Labor ends temporary nonenforcement of paid leave protections

Washington — The U.S. Department of Labor announced April 20 that it is ending the temporary period of nonenforcement of paid leave protections under the Families First Coronavirus Response Act.

The Families First Coronavirus Response Act, which became law March 18, requires certain employers to provide employees with paid sick leave and expanded family and medical leave for “specified reasons related to COVID-19.” The provisions are in effect from April 1 until Dec. 31 of this year and apply to certain public and private employers with fewer than 500 employees.

According to the agency, employers with fewer than 50 employees, including dental practices, are exempt from this provision if they document that they meet one or more of the following requirements:

• The leave would cause the small employer’s expenses and financial obligations to exceed available business revenue and “cause the small employer to cease operating at a minimal capacity.”

• The absence of the employee or employees would pose a “substantial risk to the financial health or operational capacity” of the small employer because of their “specialized skills, knowledge of the business or responsibilities.”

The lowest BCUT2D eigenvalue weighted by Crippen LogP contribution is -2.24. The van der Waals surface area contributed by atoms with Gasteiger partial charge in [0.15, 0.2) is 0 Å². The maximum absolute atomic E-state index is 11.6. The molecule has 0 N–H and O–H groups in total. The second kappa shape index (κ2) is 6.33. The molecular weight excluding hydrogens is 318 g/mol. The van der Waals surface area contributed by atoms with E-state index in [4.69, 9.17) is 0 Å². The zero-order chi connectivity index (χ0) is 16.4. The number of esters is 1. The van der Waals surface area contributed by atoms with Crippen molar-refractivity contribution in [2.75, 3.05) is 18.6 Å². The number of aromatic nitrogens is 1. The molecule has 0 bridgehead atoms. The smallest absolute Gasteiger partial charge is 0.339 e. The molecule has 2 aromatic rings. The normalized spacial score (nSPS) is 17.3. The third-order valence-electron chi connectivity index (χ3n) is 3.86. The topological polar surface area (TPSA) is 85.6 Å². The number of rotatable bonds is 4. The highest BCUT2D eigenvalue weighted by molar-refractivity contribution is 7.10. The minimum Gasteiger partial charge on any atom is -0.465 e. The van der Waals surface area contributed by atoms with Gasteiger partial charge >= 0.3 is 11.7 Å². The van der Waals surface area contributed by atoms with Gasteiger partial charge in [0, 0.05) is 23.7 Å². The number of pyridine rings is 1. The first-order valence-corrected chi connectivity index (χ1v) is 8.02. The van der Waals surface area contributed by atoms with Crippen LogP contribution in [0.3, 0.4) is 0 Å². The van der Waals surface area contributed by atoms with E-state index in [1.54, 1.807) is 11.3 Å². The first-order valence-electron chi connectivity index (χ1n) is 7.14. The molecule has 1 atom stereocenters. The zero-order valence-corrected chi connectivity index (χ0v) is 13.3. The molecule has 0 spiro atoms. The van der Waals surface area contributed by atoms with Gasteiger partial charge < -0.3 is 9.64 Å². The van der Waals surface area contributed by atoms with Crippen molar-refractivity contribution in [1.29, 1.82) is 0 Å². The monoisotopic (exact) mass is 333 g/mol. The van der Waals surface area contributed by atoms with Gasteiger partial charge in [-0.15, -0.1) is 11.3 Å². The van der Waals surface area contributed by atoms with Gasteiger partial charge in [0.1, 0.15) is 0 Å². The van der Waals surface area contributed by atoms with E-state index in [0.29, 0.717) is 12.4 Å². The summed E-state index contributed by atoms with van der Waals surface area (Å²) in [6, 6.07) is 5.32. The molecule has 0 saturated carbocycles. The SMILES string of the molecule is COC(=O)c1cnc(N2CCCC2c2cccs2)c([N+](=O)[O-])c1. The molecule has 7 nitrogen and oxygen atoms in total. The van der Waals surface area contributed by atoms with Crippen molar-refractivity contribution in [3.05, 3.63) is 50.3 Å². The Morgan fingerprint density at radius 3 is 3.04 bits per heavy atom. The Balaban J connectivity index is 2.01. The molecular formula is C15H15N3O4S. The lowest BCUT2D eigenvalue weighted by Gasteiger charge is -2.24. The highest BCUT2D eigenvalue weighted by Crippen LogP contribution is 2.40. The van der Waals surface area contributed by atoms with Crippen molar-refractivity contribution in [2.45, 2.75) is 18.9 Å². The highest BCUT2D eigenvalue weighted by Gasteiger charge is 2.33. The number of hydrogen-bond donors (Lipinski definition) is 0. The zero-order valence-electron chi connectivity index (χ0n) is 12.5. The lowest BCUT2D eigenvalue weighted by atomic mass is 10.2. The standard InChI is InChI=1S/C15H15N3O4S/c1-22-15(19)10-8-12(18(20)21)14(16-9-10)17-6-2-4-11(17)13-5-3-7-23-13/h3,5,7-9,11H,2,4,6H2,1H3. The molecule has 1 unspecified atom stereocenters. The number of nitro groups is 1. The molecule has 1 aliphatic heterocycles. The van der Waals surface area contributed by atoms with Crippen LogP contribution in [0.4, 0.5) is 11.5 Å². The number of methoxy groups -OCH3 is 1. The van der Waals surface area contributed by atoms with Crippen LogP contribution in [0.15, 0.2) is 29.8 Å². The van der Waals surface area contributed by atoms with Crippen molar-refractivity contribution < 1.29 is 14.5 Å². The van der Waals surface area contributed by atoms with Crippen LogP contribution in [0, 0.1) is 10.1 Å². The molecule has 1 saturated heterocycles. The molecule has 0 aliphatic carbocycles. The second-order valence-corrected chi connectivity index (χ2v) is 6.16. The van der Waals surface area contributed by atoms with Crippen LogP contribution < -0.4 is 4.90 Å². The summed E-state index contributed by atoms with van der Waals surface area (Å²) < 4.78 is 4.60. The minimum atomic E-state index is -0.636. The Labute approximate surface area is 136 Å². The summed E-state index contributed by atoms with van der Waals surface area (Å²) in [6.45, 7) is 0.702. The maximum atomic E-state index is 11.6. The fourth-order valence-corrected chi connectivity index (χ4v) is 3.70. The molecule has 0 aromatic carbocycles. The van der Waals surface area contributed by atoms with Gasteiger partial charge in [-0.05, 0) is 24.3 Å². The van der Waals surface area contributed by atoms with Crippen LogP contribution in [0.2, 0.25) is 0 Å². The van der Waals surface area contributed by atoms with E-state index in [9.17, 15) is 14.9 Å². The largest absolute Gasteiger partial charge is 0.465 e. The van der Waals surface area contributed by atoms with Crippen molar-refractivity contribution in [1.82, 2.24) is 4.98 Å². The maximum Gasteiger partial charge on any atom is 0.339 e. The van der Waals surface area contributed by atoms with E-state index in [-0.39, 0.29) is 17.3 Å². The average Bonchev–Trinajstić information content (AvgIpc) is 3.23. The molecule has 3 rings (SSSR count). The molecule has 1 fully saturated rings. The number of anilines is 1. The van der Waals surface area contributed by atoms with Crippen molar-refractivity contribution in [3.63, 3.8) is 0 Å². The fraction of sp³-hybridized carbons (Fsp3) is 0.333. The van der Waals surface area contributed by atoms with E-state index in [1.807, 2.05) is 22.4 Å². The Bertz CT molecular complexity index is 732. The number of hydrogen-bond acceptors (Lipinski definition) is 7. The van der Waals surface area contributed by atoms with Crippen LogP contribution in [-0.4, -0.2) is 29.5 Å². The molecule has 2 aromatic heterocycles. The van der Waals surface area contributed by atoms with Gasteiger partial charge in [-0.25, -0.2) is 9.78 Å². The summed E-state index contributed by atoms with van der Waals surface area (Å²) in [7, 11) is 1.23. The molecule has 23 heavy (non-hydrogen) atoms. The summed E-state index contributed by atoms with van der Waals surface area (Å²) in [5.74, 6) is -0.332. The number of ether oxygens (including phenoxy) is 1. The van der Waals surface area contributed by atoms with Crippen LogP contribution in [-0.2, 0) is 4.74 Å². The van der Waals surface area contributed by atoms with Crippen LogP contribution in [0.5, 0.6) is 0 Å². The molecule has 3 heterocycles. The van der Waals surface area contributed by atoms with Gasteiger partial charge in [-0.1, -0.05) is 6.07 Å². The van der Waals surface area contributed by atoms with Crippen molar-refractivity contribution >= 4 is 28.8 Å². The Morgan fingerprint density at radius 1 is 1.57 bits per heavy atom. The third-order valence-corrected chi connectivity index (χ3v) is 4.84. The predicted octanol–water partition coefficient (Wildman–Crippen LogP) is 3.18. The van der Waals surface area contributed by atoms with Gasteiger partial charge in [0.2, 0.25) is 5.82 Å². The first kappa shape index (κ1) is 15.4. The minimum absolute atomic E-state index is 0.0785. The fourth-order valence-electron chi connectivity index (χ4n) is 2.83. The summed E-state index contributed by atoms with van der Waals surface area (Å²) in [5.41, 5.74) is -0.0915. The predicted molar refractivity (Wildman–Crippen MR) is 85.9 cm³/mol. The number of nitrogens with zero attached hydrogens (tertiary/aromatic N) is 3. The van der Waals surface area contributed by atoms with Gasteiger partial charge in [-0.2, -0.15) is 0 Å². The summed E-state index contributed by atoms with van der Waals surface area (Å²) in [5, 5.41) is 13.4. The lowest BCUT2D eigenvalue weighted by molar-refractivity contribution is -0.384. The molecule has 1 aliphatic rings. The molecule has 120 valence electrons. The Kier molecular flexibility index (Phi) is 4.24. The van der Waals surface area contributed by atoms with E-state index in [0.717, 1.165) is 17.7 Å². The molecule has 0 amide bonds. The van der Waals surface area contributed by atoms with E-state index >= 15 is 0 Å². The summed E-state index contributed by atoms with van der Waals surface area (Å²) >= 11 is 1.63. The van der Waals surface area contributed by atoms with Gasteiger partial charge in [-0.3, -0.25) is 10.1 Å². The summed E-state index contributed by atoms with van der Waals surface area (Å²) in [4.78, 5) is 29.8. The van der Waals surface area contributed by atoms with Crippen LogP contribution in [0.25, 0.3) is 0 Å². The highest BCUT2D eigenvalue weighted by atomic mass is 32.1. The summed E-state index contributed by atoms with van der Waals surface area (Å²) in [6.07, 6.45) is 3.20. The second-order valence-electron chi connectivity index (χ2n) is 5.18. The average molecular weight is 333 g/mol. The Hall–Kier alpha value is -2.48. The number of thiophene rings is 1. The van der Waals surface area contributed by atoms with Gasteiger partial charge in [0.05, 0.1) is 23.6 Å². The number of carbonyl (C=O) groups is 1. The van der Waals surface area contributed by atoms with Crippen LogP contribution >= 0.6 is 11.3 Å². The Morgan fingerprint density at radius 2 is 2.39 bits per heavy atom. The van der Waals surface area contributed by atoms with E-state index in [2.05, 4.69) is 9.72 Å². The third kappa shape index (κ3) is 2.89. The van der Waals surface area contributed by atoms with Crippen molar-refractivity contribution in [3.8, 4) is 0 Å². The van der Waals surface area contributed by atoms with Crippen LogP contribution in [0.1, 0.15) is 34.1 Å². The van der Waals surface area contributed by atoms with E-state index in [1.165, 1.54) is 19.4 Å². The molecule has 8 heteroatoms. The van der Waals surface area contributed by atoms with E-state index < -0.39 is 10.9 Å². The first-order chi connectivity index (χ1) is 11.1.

• The small employer cannot find enough other workers who are “able, willing and qualified, and who will be available at the time and place needed, to perform the labor or services the employer or employees requesting leave provide, and these labor or services are needed for the employer to operate at a minimal capacity.”

“With millions of Americans eligible for new and expanded leave programs, the U.S. Department of Labor is working tirelessly to answer the public’s questions and conduct outreach to groups and individuals so that employers nationwide provide employees with the benefits they need,” said Wage and Hour Division Administrator Cheryl Stanton in a news release.

To resolve issues that have arisen with providing Families First Coronavirus Response Act-required leave, the Wage and Hour Division said it has “explained employers’ obligations and has assisted employers with getting money into the hands of workers.”

The Wage and Hour Division offers the following resources to help employers and employees understand the Families First Coronavirus Response Act’s requirements:

• A Q&A on the law.
• Fact sheets for employers and employees in English and Spanish.
• Required workplace poster for employers.
• A webinar on the Families First Coronavirus Response Act.

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